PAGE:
The next point of setup involves connecting your components, which will be made to Samsung’s One Connect box. The size of a VCR with the back half chopped off, this box connects the TV’s brains, HDMI ports, and this year, even the power supply. This means that the One Connect box is a bit bulkier, but it also means one tiny fiber-optic cable runs to the TV and that’s it. It’s so small it can run up the wall undetected, especially if you choose to paint it the same color as your wall.
Samsung QLED TVs offer the most pleasurable setup experience available today.
Once erected and connected, the Q9FN all but completes the setup process itself. The TV will automatically find any phone using the Android or iOS version of Samsung’s SmartThings app and offer to use that phone’s settings to automatically share Wi-Fi credentials, instantly connecting the TV to the internet. Soon, pursuant to a firmware update, the TV will also be able to get login information from an array of streaming TV apps on your phone — like YouTube and Hulu — so that you needn’t subject yourself to the frustrating process of pecking out usernames and passwords for half an hour.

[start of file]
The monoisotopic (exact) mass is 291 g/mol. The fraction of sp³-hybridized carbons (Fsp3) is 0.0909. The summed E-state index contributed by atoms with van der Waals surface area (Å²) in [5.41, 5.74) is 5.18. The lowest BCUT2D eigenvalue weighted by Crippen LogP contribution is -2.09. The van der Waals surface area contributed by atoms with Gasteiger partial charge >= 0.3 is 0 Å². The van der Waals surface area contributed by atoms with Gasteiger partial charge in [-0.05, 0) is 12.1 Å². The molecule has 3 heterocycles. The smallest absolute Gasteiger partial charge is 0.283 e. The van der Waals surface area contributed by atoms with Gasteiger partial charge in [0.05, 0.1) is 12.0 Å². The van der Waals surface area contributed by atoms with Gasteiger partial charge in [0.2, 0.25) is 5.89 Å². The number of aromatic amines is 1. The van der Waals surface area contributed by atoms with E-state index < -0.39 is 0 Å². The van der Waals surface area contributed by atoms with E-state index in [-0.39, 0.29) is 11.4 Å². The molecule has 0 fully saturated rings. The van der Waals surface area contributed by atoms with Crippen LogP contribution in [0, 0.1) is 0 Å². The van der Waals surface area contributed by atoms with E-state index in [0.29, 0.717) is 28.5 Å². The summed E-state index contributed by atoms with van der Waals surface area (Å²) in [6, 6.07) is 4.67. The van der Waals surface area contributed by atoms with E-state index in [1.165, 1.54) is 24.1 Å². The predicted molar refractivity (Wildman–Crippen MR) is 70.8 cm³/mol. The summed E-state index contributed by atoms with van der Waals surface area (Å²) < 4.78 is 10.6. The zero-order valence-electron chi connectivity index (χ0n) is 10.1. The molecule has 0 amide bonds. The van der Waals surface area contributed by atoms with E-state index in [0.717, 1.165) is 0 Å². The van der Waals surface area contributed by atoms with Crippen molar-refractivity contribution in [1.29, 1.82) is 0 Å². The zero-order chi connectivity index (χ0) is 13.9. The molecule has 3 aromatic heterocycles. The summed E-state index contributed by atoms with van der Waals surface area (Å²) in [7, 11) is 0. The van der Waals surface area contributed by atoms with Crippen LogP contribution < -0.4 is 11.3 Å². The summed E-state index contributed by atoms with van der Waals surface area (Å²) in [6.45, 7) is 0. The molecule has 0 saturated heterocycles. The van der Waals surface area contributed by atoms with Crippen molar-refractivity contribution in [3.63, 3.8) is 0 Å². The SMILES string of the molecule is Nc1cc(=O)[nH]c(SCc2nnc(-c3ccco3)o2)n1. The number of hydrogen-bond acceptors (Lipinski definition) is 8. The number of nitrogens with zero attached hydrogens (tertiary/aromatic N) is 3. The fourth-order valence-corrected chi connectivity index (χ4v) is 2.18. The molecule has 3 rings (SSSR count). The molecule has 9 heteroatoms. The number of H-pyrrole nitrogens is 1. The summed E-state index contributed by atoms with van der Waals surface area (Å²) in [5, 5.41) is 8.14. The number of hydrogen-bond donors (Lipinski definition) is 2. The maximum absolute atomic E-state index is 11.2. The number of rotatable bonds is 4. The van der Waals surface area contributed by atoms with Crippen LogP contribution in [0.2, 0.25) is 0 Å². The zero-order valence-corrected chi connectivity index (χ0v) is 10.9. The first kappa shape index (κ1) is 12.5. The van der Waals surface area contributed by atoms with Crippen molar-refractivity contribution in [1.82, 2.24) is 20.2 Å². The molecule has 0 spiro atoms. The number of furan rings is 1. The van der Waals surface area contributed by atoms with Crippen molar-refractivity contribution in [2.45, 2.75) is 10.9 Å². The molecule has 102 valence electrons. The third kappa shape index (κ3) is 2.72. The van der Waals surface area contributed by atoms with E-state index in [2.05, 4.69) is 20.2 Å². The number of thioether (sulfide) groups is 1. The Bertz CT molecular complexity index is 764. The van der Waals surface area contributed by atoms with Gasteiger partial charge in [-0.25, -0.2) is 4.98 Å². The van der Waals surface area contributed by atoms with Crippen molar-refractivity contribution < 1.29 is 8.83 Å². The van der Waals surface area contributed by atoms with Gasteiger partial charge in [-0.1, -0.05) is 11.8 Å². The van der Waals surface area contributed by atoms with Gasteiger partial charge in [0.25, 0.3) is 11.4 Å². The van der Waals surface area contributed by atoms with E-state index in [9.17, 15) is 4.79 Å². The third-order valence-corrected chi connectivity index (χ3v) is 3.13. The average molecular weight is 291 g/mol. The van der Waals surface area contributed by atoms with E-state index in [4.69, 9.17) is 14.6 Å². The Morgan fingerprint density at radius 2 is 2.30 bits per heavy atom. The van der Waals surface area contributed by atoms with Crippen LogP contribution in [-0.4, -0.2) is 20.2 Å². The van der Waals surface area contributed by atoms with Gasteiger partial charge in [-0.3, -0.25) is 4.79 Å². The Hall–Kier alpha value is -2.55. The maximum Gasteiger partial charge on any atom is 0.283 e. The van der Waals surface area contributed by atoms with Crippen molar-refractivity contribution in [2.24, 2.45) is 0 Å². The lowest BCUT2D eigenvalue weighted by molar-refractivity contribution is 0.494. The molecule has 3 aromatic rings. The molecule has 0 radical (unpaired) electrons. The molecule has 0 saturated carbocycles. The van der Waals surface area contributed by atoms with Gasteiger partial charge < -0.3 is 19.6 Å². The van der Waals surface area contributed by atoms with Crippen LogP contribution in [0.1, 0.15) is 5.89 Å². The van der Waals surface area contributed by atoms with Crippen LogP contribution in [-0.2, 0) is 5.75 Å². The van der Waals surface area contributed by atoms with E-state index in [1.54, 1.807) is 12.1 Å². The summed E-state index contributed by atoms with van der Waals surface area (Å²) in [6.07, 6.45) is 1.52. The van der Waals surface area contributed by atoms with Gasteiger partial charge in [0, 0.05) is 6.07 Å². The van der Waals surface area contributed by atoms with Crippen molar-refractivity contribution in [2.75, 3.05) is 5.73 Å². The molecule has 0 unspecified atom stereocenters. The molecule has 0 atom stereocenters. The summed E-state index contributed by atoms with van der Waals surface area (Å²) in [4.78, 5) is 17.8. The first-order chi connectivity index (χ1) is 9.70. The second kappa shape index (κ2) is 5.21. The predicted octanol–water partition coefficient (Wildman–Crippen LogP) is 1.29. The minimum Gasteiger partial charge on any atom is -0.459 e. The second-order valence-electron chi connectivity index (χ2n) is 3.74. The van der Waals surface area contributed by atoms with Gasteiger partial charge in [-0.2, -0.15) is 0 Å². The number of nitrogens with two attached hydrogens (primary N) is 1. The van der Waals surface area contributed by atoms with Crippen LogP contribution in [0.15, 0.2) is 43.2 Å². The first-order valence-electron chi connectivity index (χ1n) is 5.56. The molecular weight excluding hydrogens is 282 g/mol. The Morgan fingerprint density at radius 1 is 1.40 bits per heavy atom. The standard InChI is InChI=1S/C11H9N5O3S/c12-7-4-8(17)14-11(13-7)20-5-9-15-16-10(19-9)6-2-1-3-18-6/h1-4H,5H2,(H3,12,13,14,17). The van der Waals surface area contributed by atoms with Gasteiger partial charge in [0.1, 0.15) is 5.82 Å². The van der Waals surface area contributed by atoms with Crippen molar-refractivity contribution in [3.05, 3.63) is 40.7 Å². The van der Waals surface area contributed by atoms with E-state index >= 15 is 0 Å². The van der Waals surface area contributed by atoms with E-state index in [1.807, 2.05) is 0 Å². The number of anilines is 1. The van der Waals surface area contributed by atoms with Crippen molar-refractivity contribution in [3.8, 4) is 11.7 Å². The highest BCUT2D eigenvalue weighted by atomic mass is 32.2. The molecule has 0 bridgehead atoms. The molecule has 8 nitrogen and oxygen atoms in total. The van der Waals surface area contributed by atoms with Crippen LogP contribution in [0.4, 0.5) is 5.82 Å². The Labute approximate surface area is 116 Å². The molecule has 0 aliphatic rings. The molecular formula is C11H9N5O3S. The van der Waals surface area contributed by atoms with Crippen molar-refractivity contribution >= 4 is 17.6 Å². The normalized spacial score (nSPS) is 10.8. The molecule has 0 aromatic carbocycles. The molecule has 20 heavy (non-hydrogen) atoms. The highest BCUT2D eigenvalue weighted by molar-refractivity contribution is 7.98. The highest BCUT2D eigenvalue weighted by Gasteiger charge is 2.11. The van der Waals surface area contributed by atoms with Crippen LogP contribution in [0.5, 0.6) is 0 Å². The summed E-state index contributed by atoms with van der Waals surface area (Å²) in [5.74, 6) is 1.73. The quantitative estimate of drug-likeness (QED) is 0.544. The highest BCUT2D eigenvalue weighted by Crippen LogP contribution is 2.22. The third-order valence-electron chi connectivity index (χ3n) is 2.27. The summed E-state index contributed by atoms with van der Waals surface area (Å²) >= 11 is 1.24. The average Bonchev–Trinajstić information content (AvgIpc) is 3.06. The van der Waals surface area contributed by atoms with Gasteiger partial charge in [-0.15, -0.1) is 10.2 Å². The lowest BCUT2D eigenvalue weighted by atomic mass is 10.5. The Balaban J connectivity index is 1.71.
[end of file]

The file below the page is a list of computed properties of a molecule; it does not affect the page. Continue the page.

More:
With that out of the way, the Q9FN will offer to program the tuner to receive local over-the-air (OTA) broadcasts from TV stations through its tuner, then detect any sources connected via HDMI (game consoles, Blu-ray players, cable/satellite boxes, etc.), auto label those inputs, and finally program the TV’s simple remote control to operate all of them. No annoying remote codes to hunt down and punch in.
From automatic Game Mode, to an all-new Ambient mode, right on down to the sleekest version of the Tizen smart TV interface we’ve seen yet, the Q9FN does just about everything you could possibly want a TV to do, plus a few things you might not have thought possible. Here are the new features added to the Q9FN for 2018.